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Best multimeter 2023: Test meters ideal for ensuring electrical equipment and circuits are safe

Jun 13, 2023

Whether you're looking to test electrical equipment, detect wiring faults or identify a non-functioning component, you will need an electrical multimeter. These little boxes of tricks, often also called electrical test meters, are a vital part of a DIYer’s tool kit, as useful for fixing problems in the house as they are for sorting niggles in the car.

In this buyer’s guide, we’re looking at the entry-level end of the market. But as we will find out, cheap doesn’t mean nasty. Every multimeter we tested registered accurate readings well within the stated tolerances outlined in each instruction manual – which is fundamental for measurement kit like this.

We’ve looked for the kind of features that make your life easier, including autoranging, clear instructions, backlit screens, stands, hooks and long cables.

While multimeters are vital aids when investigating and diagnosing electrical faults, the usual caveats apply: if you're at all unsure about what you're doing, call in the experts, because even the most innocuous gadget can deliver a painful, high-voltage surprise.

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You can buy a basic yet well-equipped multimeter for less than £10, remarkable value when you consider that most come with a PP3 battery - something which could easily cost a quarter of that on its own. So what might persuade you to pay more, then? Usually it boils down to additional features, a more robust case and cables, or a 'household' name stamped on the front.

If you're only going to test electrical connections once in a blue moon, then a cheap multimeter is perfectly acceptable. But if you're a regular user, or it's likely to end up at the bottom of a tool bag buried under piles of spanners or screwdrivers, then it's worth paying more for a more robust model, preferably featuring a rubberised protective cover.

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Most multimeters will be as suitable for in-home use as well as in the car, at least when it comes to bare specifications. Generally speaking, the currents involved in car electrical systems are much lower than in the home, although it's worth checking the specific ratings to ensure each unit is capable of measuring what you need.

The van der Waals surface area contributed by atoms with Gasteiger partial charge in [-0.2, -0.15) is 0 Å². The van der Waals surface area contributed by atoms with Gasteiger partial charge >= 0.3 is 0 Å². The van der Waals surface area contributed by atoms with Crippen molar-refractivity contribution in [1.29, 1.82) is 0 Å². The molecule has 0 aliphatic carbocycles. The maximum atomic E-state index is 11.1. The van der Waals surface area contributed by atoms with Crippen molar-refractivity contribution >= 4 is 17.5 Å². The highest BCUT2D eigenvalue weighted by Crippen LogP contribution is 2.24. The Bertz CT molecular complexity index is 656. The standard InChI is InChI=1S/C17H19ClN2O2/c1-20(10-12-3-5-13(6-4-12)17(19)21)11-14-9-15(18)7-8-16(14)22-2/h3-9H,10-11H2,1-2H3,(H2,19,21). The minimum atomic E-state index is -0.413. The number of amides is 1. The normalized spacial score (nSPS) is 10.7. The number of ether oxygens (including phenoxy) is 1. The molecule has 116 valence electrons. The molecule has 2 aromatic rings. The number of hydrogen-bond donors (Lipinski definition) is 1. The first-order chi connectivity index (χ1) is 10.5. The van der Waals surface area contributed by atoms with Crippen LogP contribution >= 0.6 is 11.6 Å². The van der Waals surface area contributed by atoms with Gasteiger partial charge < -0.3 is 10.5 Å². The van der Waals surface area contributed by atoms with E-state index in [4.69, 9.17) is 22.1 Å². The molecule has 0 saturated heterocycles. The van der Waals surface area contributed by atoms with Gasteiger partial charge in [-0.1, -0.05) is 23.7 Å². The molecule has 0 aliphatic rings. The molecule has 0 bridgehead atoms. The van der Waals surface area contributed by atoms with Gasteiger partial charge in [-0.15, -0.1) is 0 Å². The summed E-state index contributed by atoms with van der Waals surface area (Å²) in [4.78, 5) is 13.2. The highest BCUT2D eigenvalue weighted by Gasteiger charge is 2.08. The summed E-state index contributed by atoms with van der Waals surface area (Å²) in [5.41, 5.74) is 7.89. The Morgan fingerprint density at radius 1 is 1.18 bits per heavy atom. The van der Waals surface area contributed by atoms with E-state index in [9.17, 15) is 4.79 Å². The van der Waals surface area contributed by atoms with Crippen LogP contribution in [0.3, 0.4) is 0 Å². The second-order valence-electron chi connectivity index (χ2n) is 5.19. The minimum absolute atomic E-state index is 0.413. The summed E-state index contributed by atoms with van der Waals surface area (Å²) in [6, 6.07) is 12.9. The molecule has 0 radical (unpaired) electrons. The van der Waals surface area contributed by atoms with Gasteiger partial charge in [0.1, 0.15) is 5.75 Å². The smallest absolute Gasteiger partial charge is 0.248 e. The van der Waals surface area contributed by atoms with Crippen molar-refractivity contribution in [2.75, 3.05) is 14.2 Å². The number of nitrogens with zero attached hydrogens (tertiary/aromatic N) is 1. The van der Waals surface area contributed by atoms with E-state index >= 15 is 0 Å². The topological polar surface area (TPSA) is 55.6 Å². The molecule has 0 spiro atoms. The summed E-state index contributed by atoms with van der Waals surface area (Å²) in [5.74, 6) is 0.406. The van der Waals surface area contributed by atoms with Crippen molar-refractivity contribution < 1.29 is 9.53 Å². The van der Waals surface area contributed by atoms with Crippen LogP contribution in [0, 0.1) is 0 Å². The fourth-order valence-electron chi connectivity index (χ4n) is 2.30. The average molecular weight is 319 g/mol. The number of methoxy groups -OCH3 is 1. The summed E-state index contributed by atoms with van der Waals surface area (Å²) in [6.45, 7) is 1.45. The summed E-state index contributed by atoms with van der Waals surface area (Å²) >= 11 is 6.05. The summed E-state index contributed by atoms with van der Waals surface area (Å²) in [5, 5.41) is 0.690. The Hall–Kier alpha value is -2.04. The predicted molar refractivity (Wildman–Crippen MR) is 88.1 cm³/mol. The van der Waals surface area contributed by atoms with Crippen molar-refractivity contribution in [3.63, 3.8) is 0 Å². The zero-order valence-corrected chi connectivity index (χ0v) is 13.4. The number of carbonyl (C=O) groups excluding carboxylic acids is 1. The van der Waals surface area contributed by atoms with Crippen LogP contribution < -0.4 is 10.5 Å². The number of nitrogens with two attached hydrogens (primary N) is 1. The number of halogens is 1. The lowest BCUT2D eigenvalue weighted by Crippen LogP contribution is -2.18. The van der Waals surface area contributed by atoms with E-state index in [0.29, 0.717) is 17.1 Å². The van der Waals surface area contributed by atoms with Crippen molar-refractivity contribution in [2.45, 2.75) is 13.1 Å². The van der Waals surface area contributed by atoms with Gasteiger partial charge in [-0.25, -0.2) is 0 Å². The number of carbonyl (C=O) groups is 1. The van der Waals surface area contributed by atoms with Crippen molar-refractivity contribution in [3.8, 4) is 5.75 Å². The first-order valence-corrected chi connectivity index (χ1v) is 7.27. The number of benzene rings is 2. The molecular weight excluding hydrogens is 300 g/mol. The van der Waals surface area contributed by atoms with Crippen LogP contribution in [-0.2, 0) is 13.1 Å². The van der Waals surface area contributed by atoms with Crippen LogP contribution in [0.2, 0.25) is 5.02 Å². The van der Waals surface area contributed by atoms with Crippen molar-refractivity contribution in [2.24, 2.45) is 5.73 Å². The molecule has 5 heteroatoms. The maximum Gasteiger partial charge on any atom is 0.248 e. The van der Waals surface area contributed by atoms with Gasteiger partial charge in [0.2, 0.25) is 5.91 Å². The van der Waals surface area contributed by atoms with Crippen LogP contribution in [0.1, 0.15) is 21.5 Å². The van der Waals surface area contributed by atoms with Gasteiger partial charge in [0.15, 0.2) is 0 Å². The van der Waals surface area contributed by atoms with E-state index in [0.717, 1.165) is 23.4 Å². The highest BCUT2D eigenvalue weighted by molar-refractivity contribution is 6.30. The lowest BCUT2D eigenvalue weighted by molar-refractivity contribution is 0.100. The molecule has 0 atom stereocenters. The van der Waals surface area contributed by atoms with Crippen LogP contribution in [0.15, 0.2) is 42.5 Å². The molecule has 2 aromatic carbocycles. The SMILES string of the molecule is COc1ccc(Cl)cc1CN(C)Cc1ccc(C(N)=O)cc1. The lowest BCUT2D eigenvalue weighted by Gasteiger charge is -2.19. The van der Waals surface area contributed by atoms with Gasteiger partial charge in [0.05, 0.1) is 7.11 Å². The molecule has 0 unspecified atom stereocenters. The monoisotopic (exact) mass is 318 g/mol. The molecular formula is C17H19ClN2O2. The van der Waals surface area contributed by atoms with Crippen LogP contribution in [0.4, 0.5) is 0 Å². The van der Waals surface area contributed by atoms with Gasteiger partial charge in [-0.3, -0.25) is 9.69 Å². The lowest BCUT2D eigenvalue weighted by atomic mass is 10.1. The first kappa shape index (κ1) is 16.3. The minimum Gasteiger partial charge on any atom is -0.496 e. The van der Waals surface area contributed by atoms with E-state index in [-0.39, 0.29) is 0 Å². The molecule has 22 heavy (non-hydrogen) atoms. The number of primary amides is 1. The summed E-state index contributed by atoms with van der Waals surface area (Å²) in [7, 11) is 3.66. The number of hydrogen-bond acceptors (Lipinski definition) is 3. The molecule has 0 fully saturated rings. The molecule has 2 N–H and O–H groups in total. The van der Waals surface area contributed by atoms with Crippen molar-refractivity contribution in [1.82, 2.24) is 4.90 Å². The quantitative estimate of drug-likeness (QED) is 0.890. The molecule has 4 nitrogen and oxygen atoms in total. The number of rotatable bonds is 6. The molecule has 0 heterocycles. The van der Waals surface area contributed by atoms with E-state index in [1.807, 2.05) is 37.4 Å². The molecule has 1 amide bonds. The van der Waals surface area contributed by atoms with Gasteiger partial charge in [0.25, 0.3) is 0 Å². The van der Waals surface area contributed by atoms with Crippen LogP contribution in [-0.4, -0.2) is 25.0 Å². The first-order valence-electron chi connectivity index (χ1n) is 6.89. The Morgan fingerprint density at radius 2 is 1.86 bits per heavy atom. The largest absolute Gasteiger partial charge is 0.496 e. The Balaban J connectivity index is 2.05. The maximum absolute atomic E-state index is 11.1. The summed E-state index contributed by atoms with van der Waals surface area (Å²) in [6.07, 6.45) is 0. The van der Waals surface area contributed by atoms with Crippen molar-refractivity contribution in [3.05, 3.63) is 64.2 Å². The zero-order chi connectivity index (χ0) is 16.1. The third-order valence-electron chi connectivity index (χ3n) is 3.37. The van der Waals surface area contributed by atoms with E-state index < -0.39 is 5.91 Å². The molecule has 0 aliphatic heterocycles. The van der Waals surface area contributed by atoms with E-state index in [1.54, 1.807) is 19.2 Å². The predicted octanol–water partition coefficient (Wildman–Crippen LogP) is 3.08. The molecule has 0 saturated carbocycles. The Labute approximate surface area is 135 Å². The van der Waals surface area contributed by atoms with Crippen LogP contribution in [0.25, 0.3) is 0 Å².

Physical dimensions and the length of the supplied cables are key factors here. If you're testing electrical systems on a workbench, then a larger unit with a clear display, plus the all-important stand, will make your life much easier. But if you're working in a confined space in the footwell of a car, for example, a smaller multimeter with a backlit screen may well be a boon.

Apart from the unit’s basic range ratings, which will invariably be more than adequate for most home and automotive applications, there are a number of features to look out for which could make your fault finding quicker and simpler.

A ‘hold’ function, for instance, freezes the readings a multimeter takes, making it easier to record any measurements that are fluctuating. Autoranging multimeters, meanwhile, will cut down on the sheer number of options you will need to cycle through on the unit's main control. Manual ranging units, although traditionally regarded as being fractionally more accurate, require the user to know the approximate range of voltage, capacitance or resistance that's present in the circuit you're testing.

Autoranging units do all this for you, reducing the likelihood of user error. Given that modern autoranging multimeters often have parity with manual models when it comes to accuracy, there's little incentive to opt for the latter these days.

Key to the safe measurement of electrical voltages, resistance and currents is accuracy. We test each multimeter’s ability to test continuity and confirm it with a buzzer before testing resistance using a 1kΩ resistor. Finally, using a calibrated power supply, we test whether voltage readings are accurate. We take into account the degrees of acceptable variance outlined in the documentation, although all models here proved far more precise than the worst-case scenarios suggested. We test both auto-ranging and manual-ranging units, and although we generally prefer the former because they reduce the chances of user error, this didn’t play a part in our judging since some advanced users favour the added flexibility.